Sunday, October 18, 2009

All Children Left Behind - Common Standards for Our Student's Past

The common standards movement is underway in 48 states in our nation and these standards are set to be finalized this month. I’ve been reading what the smart educators I respect are saying about these standards. Here is the summation. These are poorly written standards being put in place with testing companies at the forefront of the decision making. These ed testing companies as well as other big educational businesses/curriculum providers have a huge financial profit to gain after the adoption of these standards because a nation can now adopt their curriculum. There is no alignment or recognition of the changing face of education and the digital worlds in which our students are existing, reading, writing, interacting, producing, and publishing.
What can we do? Provide feedback today about the standards by visiting It literally takes less than five minutes. You can use my words above, the words of others below or write your own.
Below are excerpts from other educators about their take on the standards, links to each resource, and where to visit for more information.
16 Oct 2009 07:18 am
Will Richardson
One look at the reading standards and you can’t help but be left with the impression that the authors have never “read” anything much beyond words on paper and that the idea of “remix” and even links are outside of their experience. There is nothing here about how reading and writing in online and digital spaces changes the interaction, nothing about the social interactions that readers and writers will have around texts that are changing rapidly and substantially.
In all of this, the thing that most frustrates me both in the talk about national standards and national assessments and the whole “Race to the Top” bunk that is coming out of the administration is just a total lack of vision, this sense that nothing has fundamentally changed, that this is the same old classroom with the same old expectations and the same old ways of proving them that we’ve had forever. I’m not saying we don’t need assessments, but there’s a lot of required learning right now that few if any standards are addressing.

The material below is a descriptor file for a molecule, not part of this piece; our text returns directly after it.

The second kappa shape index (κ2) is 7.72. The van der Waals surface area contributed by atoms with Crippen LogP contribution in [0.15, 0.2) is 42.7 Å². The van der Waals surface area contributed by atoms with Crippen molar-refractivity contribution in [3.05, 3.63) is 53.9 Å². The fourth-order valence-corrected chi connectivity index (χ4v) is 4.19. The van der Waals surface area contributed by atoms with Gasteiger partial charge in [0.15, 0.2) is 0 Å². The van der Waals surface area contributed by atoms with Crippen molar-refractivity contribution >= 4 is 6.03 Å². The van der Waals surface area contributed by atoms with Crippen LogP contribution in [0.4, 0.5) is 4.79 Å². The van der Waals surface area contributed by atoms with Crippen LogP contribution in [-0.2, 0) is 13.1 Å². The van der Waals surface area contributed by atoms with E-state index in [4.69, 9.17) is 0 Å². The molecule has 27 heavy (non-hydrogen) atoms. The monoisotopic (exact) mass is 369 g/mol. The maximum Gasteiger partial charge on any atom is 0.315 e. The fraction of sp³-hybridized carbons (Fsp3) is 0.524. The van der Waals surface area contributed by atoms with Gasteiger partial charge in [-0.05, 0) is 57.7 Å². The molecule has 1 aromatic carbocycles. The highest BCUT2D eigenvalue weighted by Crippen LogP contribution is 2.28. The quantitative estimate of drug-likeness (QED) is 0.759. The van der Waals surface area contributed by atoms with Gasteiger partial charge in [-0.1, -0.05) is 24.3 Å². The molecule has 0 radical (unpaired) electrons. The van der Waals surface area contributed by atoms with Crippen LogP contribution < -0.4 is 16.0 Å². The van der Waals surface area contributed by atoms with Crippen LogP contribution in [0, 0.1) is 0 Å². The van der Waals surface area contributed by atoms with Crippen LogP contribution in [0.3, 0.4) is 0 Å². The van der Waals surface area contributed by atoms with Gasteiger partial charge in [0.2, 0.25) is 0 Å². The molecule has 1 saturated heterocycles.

Weblogg-ed Comment by Gary Stager
2009-10-19 03:51:17
Replacing one externally-created checklist with another undoubtedly more voluminous one will not help one child.
You cannot have “core” standards without additional standardized testing. Now districts already addicted to testing will have a more potent hallucinogenic with which they can poison public education.
Teachers and students are terrorized by testing and externally-imposed curricular mandates.
Saturday, October 10. 2009
Chris Lehmann
This Core Standards movement should scare everyone who believes that meaning and learning is still most powerfully made in the spaces that students and teachers share. More than teachers, students, state administrators, the group that stands most to gain from national standards and a national test is the education-industrial complex.